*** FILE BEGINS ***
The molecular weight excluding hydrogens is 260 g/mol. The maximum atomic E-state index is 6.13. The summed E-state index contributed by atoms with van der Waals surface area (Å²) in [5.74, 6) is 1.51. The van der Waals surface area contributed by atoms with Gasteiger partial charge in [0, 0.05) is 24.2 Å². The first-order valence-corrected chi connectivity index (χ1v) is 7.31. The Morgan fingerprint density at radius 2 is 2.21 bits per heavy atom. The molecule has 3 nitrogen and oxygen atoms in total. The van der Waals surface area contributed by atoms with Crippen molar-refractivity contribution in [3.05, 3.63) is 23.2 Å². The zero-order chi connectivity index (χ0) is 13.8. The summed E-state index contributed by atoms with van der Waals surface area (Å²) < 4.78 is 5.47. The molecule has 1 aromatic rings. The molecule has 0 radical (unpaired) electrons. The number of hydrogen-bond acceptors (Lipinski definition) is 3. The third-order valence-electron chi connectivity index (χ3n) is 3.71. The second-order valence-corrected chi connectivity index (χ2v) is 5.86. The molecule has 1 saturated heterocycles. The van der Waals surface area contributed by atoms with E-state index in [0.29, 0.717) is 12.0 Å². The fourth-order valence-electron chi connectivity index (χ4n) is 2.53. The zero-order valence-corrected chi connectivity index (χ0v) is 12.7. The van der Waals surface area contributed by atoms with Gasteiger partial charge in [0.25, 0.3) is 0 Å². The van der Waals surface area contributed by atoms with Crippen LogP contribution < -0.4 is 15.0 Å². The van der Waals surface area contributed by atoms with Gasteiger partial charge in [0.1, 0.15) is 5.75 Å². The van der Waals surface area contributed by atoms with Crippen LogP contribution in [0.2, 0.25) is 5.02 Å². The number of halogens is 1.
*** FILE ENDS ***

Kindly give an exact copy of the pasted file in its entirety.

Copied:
The molecular weight excluding hydrogens is 260 g/mol. The maximum atomic E-state index is 6.13. The summed E-state index contributed by atoms with van der Waals surface area (Å²) in [5.74, 6) is 1.51. The van der Waals surface area contributed by atoms with Gasteiger partial charge in [0, 0.05) is 24.2 Å². The first-order valence-corrected chi connectivity index (χ1v) is 7.31. The Morgan fingerprint density at radius 2 is 2.21 bits per heavy atom. The molecule has 3 nitrogen and oxygen atoms in total. The van der Waals surface area contributed by atoms with Crippen molar-refractivity contribution in [3.05, 3.63) is 23.2 Å². The zero-order chi connectivity index (χ0) is 13.8. The summed E-state index contributed by atoms with van der Waals surface area (Å²) < 4.78 is 5.47. The molecule has 1 aromatic rings. The molecule has 0 radical (unpaired) electrons. The number of hydrogen-bond acceptors (Lipinski definition) is 3. The third-order valence-electron chi connectivity index (χ3n) is 3.71. The second-order valence-corrected chi connectivity index (χ2v) is 5.86. The molecule has 1 saturated heterocycles. The van der Waals surface area contributed by atoms with E-state index in [0.29, 0.717) is 12.0 Å². The fourth-order valence-electron chi connectivity index (χ4n) is 2.53. The zero-order valence-corrected chi connectivity index (χ0v) is 12.7. The van der Waals surface area contributed by atoms with Gasteiger partial charge in [0.25, 0.3) is 0 Å². The van der Waals surface area contributed by atoms with Crippen LogP contribution < -0.4 is 15.0 Å². The van der Waals surface area contributed by atoms with Gasteiger partial charge in [0.1, 0.15) is 5.75 Å². The van der Waals surface area contributed by atoms with Crippen LogP contribution in [0.2, 0.25) is 5.02 Å². The number of halogens is 1.